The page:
Mark D. Roberts

Today’s post, as well as several posts to come, are excerpts from my new book, Can We Trust the Gospels? Investigating the Reliability of Matthew, Mark, Luke, and John.
Before we examine the data, let’s think for a moment about what might allow us to put confidence in the manuscripts of the Gospels.
First, we would look for antiquity. We’d want the manuscripts in existence to be old, the closer to the autographs the better. Less time between the original and an existing copy decreases the possibility of changes being introduced through many acts of copying.
Second, we would prefer multiplicity. Clearly, it would be better to have many manuscripts at our disposal rather than just a few. An abundance of manuscripts would put us in a much better position to determine the original wording. (Picture to the right: An ancient manuscript of the Gospel of John)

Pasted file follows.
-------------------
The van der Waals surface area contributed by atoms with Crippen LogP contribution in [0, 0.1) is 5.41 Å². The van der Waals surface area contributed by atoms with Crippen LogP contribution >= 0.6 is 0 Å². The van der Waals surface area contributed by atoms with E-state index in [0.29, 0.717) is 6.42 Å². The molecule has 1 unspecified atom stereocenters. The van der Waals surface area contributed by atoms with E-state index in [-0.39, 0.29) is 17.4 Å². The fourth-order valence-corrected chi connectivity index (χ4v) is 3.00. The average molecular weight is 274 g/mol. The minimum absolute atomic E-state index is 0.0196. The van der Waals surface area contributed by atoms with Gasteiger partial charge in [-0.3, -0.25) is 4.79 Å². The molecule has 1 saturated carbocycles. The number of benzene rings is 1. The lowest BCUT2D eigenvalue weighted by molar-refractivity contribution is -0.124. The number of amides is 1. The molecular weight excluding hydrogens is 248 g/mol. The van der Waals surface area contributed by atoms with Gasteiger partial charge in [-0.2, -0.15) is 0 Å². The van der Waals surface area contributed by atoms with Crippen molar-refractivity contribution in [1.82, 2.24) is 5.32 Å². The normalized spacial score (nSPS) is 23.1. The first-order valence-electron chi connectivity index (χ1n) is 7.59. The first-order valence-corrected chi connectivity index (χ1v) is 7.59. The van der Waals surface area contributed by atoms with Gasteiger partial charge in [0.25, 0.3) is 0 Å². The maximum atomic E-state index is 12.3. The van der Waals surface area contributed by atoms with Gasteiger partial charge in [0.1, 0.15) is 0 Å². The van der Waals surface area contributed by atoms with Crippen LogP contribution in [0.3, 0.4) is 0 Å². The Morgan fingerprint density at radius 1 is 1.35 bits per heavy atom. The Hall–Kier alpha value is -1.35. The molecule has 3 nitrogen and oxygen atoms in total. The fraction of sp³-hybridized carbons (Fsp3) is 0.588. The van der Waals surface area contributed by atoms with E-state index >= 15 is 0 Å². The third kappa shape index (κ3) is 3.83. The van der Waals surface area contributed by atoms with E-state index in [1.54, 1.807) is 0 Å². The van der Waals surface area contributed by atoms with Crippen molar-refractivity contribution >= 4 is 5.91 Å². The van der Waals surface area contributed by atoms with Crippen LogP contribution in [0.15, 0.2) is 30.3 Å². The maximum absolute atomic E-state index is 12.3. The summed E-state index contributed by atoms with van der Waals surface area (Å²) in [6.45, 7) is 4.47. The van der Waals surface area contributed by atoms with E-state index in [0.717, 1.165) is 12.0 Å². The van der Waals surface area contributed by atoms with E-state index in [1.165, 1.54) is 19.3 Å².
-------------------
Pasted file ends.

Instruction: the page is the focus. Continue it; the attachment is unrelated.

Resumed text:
Third, we would want trustworthy scholarly methodology. If the academics who study the biblical manuscripts, known as textual critics, utilize reliable methods, ones that maximize objectivity, then we would have greater confidence in their conclusions.
Fourth, we would look at the quantity and quality of textually ambiguous passages (made up of differences, called variants, among the manuscripts). If the existing copies of the Gospels contain a high proportion of textual variants, then we would question our ability to know what was originally written. If, on the contrary, the differences among extant manuscripts are relatively insignificant, then we would rightly place confidence in the critical Greek texts upon which our translations are based.
So how does reality measure up to these standards?

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